Milaca tax preparer pleads guilty to 15 tax-related felonies

Date of Release

ST. PAUL, Minn. – The Minnesota Department of Revenue announced that the Mille Lacs County Attorney’s Office recently reached a plea agreement with Cindy M. Halgren, a tax preparer from Milaca. Ms. Halgren pleaded guilty to twelve counts of preparing false or fraudulent tax returns and three counts failing to pay state income tax. Based on public Minnesota Judicial Branch records, Ms. Halgren is scheduled to be sentenced in June.

Ms. Halgren was charged with 45 tax-related felonies in November 2018. According to the complaint, Ms. Halgren operated a tax preparation service, Clearview Tax, out of her home. Department investigators determined that between 2012 and 2018, Ms. Halgren prepared and submitted false tax filings for multiple customers and herself. Ms. Halgren allegedly filed these tax returns on the individuals’ behalf without reviewing them with her customers or having them sign the returns. Many returns appeared to include expenses for activities that customers identified to Ms. Halgren as hobbies, but were portrayed as business deductions.  Ms. Halgren also falsified information on her own income tax returns and property tax refund returns filed for 2014 through 2016. 

Although the department does not certify tax preparers, state law requires that tax professionals who prepare income tax returns must follow its standards of ethics and conduct. The majority of tax professionals abide by these standards and provide honest service and sound advice to their clients. In the rare event that a tax professional does not comply with these standards, they may be subject to penalties or criminal prosecution and may be barred from representing clients before the department. Taxpayers can report unprofessional conduct through the department's tax preparer page or by calling 651-296-3781.

Before you hire a preparer, take the time to ask the following questions. Qualified tax professionals should be able to provide you with complete answers to each of the questions below:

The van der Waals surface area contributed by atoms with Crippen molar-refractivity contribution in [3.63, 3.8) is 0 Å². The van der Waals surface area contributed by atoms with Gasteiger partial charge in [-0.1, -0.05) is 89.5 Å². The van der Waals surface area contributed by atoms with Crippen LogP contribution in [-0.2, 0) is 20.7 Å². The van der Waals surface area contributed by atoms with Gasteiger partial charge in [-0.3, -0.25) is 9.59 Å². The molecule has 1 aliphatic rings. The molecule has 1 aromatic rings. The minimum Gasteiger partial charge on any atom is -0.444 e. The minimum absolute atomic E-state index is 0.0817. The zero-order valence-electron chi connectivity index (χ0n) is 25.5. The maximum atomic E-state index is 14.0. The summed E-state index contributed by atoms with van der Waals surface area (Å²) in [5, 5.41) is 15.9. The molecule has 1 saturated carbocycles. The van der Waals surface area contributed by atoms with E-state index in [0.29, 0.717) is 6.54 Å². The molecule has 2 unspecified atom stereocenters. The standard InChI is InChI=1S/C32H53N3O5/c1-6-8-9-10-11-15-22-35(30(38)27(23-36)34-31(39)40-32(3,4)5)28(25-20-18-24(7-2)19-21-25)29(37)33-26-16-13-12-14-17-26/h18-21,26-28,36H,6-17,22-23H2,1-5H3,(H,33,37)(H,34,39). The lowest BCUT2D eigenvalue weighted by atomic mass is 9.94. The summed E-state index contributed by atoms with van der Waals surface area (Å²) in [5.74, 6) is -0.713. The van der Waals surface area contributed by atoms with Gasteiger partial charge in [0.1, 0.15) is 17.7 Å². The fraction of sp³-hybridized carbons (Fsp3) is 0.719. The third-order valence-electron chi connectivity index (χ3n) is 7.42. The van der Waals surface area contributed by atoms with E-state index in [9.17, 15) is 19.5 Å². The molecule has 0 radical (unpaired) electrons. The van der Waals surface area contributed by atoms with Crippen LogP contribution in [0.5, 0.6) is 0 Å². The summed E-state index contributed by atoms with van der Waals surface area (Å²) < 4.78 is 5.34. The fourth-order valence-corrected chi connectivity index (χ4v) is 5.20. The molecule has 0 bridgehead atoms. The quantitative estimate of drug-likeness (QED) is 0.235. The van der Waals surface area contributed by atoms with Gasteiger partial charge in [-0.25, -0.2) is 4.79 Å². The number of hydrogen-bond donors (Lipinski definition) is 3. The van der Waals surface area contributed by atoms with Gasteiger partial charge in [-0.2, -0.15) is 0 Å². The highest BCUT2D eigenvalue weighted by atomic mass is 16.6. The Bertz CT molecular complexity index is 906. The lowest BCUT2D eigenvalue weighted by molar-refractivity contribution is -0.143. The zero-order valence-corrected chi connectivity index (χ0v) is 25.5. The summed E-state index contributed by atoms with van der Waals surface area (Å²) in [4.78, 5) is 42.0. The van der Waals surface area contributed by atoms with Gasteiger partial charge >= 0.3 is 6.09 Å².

• What kind of formal tax training do you have?
  • Do you hold any professional licenses or designations, such as certified public accountant (CPA), enrolled agent (EA), registered accounting practitioner (RAP), accredited tax advisor (ATA), or accredited tax preparer (ATP)?
  • Do you belong to any professional organizations?
  • Do you take continuing professional education classes each year?
  • How long have you been preparing tax returns?
  • Have you ever filed a tax return that was similar to my situation?
  • Can I contact you all year long, or just during filing season?
  • Have you ever been disciplined by any regulatory organization or governmental oversight authority for your tax preparation practices?
  • Will you represent me if I’m audited by the IRS or the Minnesota Department of Revenue?
  • How much do you charge and how do you calculate your fees? 

Other things to consider

  • Be careful of tax preparers who claim to know “the secrets” of obtaining unusually large refunds.
  • Be cautious if someone charges fees based on a percentage of your refund.
  • Never sign a blank tax form—even for your preparer.

More information on choosing a preparer is available on our website.

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Ryan Brown